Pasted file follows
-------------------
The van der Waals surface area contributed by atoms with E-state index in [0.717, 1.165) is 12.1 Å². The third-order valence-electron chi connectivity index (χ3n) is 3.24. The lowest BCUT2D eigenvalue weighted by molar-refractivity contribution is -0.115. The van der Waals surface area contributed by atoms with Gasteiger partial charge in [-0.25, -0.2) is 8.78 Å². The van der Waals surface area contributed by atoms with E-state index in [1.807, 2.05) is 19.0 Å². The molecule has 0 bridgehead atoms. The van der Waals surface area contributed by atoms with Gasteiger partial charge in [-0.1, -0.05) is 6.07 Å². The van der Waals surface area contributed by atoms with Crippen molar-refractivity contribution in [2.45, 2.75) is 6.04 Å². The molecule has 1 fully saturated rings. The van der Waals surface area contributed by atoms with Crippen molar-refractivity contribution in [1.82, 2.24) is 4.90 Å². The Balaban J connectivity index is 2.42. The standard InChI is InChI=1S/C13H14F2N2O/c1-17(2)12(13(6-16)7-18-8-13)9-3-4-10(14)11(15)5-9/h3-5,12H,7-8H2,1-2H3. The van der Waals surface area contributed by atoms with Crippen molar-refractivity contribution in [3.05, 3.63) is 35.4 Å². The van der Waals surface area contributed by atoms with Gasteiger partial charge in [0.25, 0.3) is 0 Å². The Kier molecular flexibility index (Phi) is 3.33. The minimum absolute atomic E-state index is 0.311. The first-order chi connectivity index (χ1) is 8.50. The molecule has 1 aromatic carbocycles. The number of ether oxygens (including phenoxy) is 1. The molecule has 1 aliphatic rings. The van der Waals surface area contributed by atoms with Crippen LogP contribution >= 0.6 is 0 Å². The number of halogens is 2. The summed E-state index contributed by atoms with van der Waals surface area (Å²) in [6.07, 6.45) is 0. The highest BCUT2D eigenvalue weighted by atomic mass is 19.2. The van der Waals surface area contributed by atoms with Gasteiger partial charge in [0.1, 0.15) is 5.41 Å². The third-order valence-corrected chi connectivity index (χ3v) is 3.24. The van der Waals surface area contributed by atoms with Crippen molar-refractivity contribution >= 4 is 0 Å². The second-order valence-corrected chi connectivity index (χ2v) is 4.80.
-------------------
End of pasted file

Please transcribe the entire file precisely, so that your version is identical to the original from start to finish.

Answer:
The van der Waals surface area contributed by atoms with E-state index in [0.717, 1.165) is 12.1 Å². The third-order valence-electron chi connectivity index (χ3n) is 3.24. The lowest BCUT2D eigenvalue weighted by molar-refractivity contribution is -0.115. The van der Waals surface area contributed by atoms with Gasteiger partial charge in [-0.25, -0.2) is 8.78 Å². The van der Waals surface area contributed by atoms with E-state index in [1.807, 2.05) is 19.0 Å². The molecule has 0 bridgehead atoms. The van der Waals surface area contributed by atoms with Gasteiger partial charge in [-0.1, -0.05) is 6.07 Å². The van der Waals surface area contributed by atoms with Crippen molar-refractivity contribution in [2.45, 2.75) is 6.04 Å². The molecule has 1 fully saturated rings. The van der Waals surface area contributed by atoms with Crippen molar-refractivity contribution in [1.82, 2.24) is 4.90 Å². The Balaban J connectivity index is 2.42. The standard InChI is InChI=1S/C13H14F2N2O/c1-17(2)12(13(6-16)7-18-8-13)9-3-4-10(14)11(15)5-9/h3-5,12H,7-8H2,1-2H3. The van der Waals surface area contributed by atoms with Crippen molar-refractivity contribution in [3.05, 3.63) is 35.4 Å². The van der Waals surface area contributed by atoms with Gasteiger partial charge in [0.25, 0.3) is 0 Å². The Kier molecular flexibility index (Phi) is 3.33. The minimum absolute atomic E-state index is 0.311. The first-order chi connectivity index (χ1) is 8.50. The molecule has 1 aromatic carbocycles. The number of ether oxygens (including phenoxy) is 1. The molecule has 1 aliphatic rings. The van der Waals surface area contributed by atoms with Crippen LogP contribution >= 0.6 is 0 Å². The number of halogens is 2. The summed E-state index contributed by atoms with van der Waals surface area (Å²) in [6.07, 6.45) is 0. The highest BCUT2D eigenvalue weighted by atomic mass is 19.2. The van der Waals surface area contributed by atoms with Gasteiger partial charge in [0.1, 0.15) is 5.41 Å². The third-order valence-corrected chi connectivity index (χ3v) is 3.24. The van der Waals surface area contributed by atoms with Crippen molar-refractivity contribution >= 4 is 0 Å². The second-order valence-corrected chi connectivity index (χ2v) is 4.80.